end
end;

function TBigFileParser.BinTreeSearch(left, middle, right: integer; s: string): integer;
var
  midvalue: string;
begin
{$IFDEF DEBUG}  inc(iterations);
 Form1.memo1.lines.add(Format('%d: %d %d %d', [iterations, left, middle, right])); {$ENDIF}

  midvalue := Results[middle];
  if s < midvalue then
  begin
    if (left <> middle) and (right <> middle) then
      result := BinTreeSearch(left, left + trunc((middle - left)/2), middle, s)
    else
    begin
      if s = Results[left] then
        result := left
      else if s = results[right] then
        result := right
      else
        result := -1;
    end;
  end
  else if s > midvalue then
  begin
    if (left <> middle) and (right <> middle) then
      result := BinTreeSearch(middle, middle + trunc((right - middle)/2), right, s)
    else
    begin
      if s = Results[left] then
        result := left
      else if s = results[right] then
        result := right
      else
        result := -1;
    end;
  end
  else
    result := middle;
end;

function TBigFileParser.BinTreeSearchNearest(left, middle, right: integer; s: string): integer;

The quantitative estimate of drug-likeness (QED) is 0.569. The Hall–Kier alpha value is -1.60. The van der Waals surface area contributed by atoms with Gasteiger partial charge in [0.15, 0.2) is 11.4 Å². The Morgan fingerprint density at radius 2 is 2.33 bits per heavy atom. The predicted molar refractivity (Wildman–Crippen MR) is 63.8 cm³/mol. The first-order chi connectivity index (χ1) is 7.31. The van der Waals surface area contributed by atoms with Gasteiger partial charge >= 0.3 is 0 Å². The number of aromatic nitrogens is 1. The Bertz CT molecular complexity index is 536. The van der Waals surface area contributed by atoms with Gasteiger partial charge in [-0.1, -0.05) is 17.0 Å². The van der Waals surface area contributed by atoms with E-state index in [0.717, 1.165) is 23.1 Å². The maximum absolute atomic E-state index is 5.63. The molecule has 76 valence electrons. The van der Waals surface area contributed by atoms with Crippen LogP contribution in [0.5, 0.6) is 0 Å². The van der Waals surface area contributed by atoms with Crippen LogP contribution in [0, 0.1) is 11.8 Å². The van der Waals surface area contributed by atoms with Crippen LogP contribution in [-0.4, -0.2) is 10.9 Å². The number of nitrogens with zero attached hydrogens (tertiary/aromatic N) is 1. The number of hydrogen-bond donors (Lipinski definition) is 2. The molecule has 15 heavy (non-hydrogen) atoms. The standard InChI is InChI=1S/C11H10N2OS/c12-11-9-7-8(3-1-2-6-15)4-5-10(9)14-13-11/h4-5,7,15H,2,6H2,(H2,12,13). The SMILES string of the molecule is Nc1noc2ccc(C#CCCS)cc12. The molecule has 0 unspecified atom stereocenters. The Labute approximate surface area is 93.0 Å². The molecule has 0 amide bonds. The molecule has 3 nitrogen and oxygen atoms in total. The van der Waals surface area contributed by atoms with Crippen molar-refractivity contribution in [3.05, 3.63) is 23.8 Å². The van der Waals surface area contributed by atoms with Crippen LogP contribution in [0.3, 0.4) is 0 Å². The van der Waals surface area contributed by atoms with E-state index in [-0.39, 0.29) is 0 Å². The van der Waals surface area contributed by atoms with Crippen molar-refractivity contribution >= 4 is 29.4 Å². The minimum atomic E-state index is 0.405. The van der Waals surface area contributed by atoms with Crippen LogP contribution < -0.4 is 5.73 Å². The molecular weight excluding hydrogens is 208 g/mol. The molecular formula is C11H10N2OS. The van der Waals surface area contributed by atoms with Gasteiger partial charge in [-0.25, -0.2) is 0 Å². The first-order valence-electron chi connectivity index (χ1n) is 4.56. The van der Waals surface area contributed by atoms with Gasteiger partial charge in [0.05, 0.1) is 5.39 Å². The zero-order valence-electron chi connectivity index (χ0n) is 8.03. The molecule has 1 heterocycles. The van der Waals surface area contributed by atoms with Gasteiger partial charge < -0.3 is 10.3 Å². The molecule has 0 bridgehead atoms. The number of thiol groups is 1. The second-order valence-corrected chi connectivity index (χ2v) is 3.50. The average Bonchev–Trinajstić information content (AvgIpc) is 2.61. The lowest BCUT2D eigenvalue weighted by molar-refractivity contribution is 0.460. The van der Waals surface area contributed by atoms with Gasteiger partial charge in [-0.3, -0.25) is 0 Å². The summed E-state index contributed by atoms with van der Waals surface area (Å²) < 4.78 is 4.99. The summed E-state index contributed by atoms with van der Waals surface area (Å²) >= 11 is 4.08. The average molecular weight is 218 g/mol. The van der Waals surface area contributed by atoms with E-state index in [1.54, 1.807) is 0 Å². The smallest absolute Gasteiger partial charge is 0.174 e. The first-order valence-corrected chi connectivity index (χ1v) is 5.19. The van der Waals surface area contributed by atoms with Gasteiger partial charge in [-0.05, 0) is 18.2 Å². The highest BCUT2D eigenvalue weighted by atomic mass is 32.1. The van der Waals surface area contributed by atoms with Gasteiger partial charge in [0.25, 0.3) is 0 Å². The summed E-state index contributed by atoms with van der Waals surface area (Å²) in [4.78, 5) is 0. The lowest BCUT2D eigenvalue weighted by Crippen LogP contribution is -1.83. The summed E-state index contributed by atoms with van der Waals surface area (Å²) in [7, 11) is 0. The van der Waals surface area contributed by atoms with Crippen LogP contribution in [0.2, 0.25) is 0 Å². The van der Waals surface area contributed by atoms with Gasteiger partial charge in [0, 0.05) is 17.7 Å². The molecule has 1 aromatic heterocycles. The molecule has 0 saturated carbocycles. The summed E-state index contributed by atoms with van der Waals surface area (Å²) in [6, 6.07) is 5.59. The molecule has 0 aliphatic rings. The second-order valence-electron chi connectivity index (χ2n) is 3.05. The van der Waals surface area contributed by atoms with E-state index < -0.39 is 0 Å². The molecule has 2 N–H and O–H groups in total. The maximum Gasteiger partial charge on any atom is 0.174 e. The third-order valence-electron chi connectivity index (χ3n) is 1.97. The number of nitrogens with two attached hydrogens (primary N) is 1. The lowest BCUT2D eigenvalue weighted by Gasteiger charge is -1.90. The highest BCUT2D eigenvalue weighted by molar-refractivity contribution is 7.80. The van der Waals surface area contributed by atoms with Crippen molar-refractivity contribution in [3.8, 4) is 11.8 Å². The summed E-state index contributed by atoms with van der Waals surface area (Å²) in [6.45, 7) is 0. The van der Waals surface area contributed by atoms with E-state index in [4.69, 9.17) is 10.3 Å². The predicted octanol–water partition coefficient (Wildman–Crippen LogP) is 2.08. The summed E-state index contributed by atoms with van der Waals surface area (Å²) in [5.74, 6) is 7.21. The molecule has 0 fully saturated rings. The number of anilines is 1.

var
  midvalue: string;
begin
{$IFDEF DEBUG}  inc(iterations);
  Form1.memo1.lines.add(Format('%d: %d %d %d', [iterations, left, middle, right])); {$ENDIF}

  midvalue := Results[middle];
  if s < midvalue then
  begin
    if (left <> middle) and (right <> middle) then
      result := BinTreeSearchNearest(left, left + trunc((middle - left)/2), middle, s)
    else
    begin
      if s = Results[left] then
        result := left
      else if s = results[right] then
        result := right
      else
      begin
        result := -1;
        if s < Results[left] then Nearest := max(0, left)
        else if s > Results[right] then Nearest := right + 1
        else Nearest := right;
      end;
    end;
  end
  else if s > midvalue then
  begin
    if (left <> middle) and (right <> middle) then
      result := BinTreeSearchNearest(middle, middle + trunc((right - middle)/2), right, s)
    else
    begin
      if s = Results[left] then
        result := left
      else if s = results[right] then
        result := right
      else
      begin
        result := -1;
        if s < Results[left] then Nearest := max(0, left)
        else if s > Results[right] then Nearest := right + 1
        else Nearest := right;
      end;
    end;
  end
  else
    result := middle;
end;